June 16, 2019
Teeth are subject to heavy tear and wear as the result of strong forces of occlusion (bite), which can cause fractures on teeth, especially teeth with decay, large fillings, and basically with compromised natural structure.
Parafunctional habits such as heavy bruxing or clenching and chewing ice can also cause significant damage to our dentition. These traumas may cause microfractures starting on enamel often time with no significant symptoms. Gradually these fractures may become larger and get deeper close to the nerve of the tooth in which case symptoms of pain with chewing and cold sensitivity will ensue.
Fractured teeth are tricky. The Fracture itself may not be found on xrays or clinically, however with some simple examinations the diagnosis of fractured tooth can be made.
The treatment of fractured teeth varies from restoring teeth first with full coverage crown, and in severe cases root canal treatment and even extraction may be indicated.
Normally, a full coverage crown is recommended for the following:
-fractured tooth not extending to the root
-a tooth with large or gross carious lesion
-a root canal treated tooth (to prevent fracture)
-a tooth with existing large restoration (filling), compromising the natural structure (preventive measure)
-severely worn teeth
-a full mouth rehabilitation
There is a different between a “chipped” tooth and a “fractured” tooth. Often time a chipped tooth, such as chipped incisal teeth, can be conservatively treated with composite resin restorations (bondings), whereas, in fractured teeth the treatment is more involved and simply placing a filling will not fix the problem.
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June 10, 2019
If you’re experiencing bad breath, you will be relieved to hear that there are several simple steps you can take to help alleviate your symptoms. However, it is worth knowing what might be behind your bad breath in the first place.
Bad breath is usually caused by bacteria which gather in the mouth to break down the particles of food that are left over from when we eat. This causes unpleasant smells to form in the mouth, which causes the breath to smell bad.1 Good oral hygiene and a healthy balanced diet are the first steps you should take towards tackling bad breath. However, did you know that dehydration is also a cause bad breath?
Saliva’s role in breath odor
Dehydration is a major cause of bad breath. In a healthy mouth, the saliva keeps your mouth moist and less hospitable to the bad bacteria that are attracted to the decomposing cells and food particles. It also helps maintain the pH levels in your mouth.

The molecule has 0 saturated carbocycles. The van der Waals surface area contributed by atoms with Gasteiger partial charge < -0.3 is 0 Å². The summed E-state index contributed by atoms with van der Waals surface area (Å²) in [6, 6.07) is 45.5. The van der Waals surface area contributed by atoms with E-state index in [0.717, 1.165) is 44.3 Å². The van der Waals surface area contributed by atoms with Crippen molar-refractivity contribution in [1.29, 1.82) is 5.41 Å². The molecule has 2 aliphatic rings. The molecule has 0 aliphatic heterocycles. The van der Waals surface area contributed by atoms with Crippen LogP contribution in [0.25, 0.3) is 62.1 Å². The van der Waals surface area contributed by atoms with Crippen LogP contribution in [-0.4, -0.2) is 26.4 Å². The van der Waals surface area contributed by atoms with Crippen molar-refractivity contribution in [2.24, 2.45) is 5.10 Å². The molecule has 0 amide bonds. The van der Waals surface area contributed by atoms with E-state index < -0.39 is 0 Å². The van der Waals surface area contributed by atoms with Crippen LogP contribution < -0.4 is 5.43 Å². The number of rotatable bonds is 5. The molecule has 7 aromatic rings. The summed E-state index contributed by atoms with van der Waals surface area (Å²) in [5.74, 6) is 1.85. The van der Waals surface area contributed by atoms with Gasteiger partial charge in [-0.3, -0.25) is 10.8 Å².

When you’re producing a normal amount of saliva, you’re swallowing often which washes away bacteria and dead cells that accumulate on the tongue, gums and cheeks. Saliva also neutralizes acids and prevents plaque from forming on the surface of your teeth.
When you’re dehydrated, your production of saliva decreases and you’re missing out on its antibacterial action.
This is also why we wake up with ‘morning breath’, because your mouth slows down its production of saliva overnight leaving bacteria to breed.
A dry mouth could be caused by a number of factors including medication, not getting enough fluids, or a health condition. Certain antihistamines and antidepressants can cause a dry mouth in some people. Also, breathing through your mouth can lead to a dry mouth. This is why some people experience bad breath after playing sports, as they are breathing rapidly through their mouths causing it to dry out.
The good news is that you can easily help protect yourself against dehydration and a dry mouth by drinking plenty of water, ensuring your diet is healthy and you are not over-consuming caffeine, salt or alcohol as these can all dehydrate the body. The daily recommendation is 6-8 glasses of water, and remember that you can also get your fluids through foods such as fruits, vegetables and legumes.
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June 5, 2019
Gold used to be the standard of care in dentistry. Amalgam restorations, better known as the silver fillings, used to be the only option when it came to have your cavities filled. However, materials used in dentistry have changed and improved significantly. In fact, the old silver fillings are almost phasing out of many practices due to patients’ safety and also environmental concerns.